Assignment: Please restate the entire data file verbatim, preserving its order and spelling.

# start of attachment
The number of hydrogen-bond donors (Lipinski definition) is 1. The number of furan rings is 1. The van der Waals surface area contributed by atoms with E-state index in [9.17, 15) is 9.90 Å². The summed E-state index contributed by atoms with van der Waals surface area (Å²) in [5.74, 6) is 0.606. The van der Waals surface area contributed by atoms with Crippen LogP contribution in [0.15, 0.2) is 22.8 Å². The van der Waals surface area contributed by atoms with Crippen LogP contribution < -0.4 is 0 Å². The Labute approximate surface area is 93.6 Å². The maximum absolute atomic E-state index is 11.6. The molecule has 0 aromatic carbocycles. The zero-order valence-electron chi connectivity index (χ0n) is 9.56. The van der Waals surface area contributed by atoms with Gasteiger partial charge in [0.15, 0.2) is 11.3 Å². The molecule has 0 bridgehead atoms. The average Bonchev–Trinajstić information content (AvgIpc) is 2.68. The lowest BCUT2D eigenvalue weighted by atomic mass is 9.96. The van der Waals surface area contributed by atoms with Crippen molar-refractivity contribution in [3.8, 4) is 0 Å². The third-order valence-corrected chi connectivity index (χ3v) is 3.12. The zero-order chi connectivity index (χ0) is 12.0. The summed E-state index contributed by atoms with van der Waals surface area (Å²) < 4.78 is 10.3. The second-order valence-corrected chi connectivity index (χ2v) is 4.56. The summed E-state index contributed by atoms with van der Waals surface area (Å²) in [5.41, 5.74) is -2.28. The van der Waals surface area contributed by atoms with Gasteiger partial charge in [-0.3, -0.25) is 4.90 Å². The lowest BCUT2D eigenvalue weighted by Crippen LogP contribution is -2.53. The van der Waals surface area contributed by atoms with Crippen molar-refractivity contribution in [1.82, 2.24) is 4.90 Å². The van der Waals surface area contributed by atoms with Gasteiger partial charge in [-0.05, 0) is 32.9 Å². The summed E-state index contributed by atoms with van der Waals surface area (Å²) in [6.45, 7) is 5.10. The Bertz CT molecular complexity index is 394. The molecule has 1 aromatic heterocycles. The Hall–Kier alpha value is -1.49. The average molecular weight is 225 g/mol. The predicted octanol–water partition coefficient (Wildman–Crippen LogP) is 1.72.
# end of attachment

The number of hydrogen-bond donors (Lipinski definition) is 1. The number of furan rings is 1. The van der Waals surface area contributed by atoms with E-state index in [9.17, 15) is 9.90 Å². The summed E-state index contributed by atoms with van der Waals surface area (Å²) in [5.74, 6) is 0.606. The van der Waals surface area contributed by atoms with Crippen LogP contribution in [0.15, 0.2) is 22.8 Å². The van der Waals surface area contributed by atoms with Crippen LogP contribution < -0.4 is 0 Å². The Labute approximate surface area is 93.6 Å². The maximum absolute atomic E-state index is 11.6. The molecule has 0 aromatic carbocycles. The zero-order valence-electron chi connectivity index (χ0n) is 9.56. The van der Waals surface area contributed by atoms with Gasteiger partial charge in [0.15, 0.2) is 11.3 Å². The molecule has 0 bridgehead atoms. The average Bonchev–Trinajstić information content (AvgIpc) is 2.68. The lowest BCUT2D eigenvalue weighted by atomic mass is 9.96. The van der Waals surface area contributed by atoms with Crippen molar-refractivity contribution in [3.8, 4) is 0 Å². The third-order valence-corrected chi connectivity index (χ3v) is 3.12. The zero-order chi connectivity index (χ0) is 12.0. The summed E-state index contributed by atoms with van der Waals surface area (Å²) < 4.78 is 10.3. The second-order valence-corrected chi connectivity index (χ2v) is 4.56. The summed E-state index contributed by atoms with van der Waals surface area (Å²) in [5.41, 5.74) is -2.28. The van der Waals surface area contributed by atoms with Gasteiger partial charge in [-0.3, -0.25) is 4.90 Å². The lowest BCUT2D eigenvalue weighted by Crippen LogP contribution is -2.53. The van der Waals surface area contributed by atoms with Crippen molar-refractivity contribution in [1.82, 2.24) is 4.90 Å². The van der Waals surface area contributed by atoms with Gasteiger partial charge in [-0.05, 0) is 32.9 Å². The summed E-state index contributed by atoms with van der Waals surface area (Å²) in [6.45, 7) is 5.10. The Bertz CT molecular complexity index is 394. The molecule has 1 aromatic heterocycles. The Hall–Kier alpha value is -1.49. The average molecular weight is 225 g/mol. The predicted octanol–water partition coefficient (Wildman–Crippen LogP) is 1.72.